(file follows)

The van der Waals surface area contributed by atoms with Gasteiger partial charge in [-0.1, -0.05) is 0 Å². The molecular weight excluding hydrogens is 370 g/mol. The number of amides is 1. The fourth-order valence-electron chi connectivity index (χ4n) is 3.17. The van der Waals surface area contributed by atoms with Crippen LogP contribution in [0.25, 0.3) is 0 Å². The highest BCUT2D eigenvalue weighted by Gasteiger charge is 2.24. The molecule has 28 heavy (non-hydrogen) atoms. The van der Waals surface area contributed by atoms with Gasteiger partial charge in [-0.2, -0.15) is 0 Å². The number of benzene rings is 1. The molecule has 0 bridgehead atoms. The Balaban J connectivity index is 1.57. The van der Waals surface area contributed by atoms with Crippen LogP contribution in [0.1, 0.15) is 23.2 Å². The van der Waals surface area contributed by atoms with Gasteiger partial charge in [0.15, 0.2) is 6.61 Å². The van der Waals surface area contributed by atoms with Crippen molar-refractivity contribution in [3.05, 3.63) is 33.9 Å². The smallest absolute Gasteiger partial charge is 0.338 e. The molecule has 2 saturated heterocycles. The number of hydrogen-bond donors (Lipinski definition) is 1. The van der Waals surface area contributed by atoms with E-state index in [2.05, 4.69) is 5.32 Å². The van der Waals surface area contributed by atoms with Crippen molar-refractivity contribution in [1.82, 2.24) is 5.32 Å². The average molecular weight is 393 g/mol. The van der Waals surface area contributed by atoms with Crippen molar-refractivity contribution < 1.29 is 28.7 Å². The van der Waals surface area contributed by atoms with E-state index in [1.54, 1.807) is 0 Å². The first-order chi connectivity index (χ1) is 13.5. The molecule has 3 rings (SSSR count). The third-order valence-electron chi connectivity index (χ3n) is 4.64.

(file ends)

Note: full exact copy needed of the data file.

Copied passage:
The van der Waals surface area contributed by atoms with Gasteiger partial charge in [-0.1, -0.05) is 0 Å². The molecular weight excluding hydrogens is 370 g/mol. The number of amides is 1. The fourth-order valence-electron chi connectivity index (χ4n) is 3.17. The van der Waals surface area contributed by atoms with Crippen LogP contribution in [0.25, 0.3) is 0 Å². The highest BCUT2D eigenvalue weighted by Gasteiger charge is 2.24. The molecule has 28 heavy (non-hydrogen) atoms. The van der Waals surface area contributed by atoms with Gasteiger partial charge in [-0.2, -0.15) is 0 Å². The number of benzene rings is 1. The molecule has 0 bridgehead atoms. The Balaban J connectivity index is 1.57. The van der Waals surface area contributed by atoms with Crippen LogP contribution in [0.1, 0.15) is 23.2 Å². The van der Waals surface area contributed by atoms with Gasteiger partial charge in [0.15, 0.2) is 6.61 Å². The van der Waals surface area contributed by atoms with Crippen molar-refractivity contribution in [3.05, 3.63) is 33.9 Å². The smallest absolute Gasteiger partial charge is 0.338 e. The molecule has 2 saturated heterocycles. The number of hydrogen-bond donors (Lipinski definition) is 1. The van der Waals surface area contributed by atoms with E-state index in [2.05, 4.69) is 5.32 Å². The van der Waals surface area contributed by atoms with Crippen molar-refractivity contribution in [1.82, 2.24) is 5.32 Å². The average molecular weight is 393 g/mol. The van der Waals surface area contributed by atoms with Crippen molar-refractivity contribution < 1.29 is 28.7 Å². The van der Waals surface area contributed by atoms with E-state index in [1.54, 1.807) is 0 Å². The first-order chi connectivity index (χ1) is 13.5. The molecule has 3 rings (SSSR count). The third-order valence-electron chi connectivity index (χ3n) is 4.64.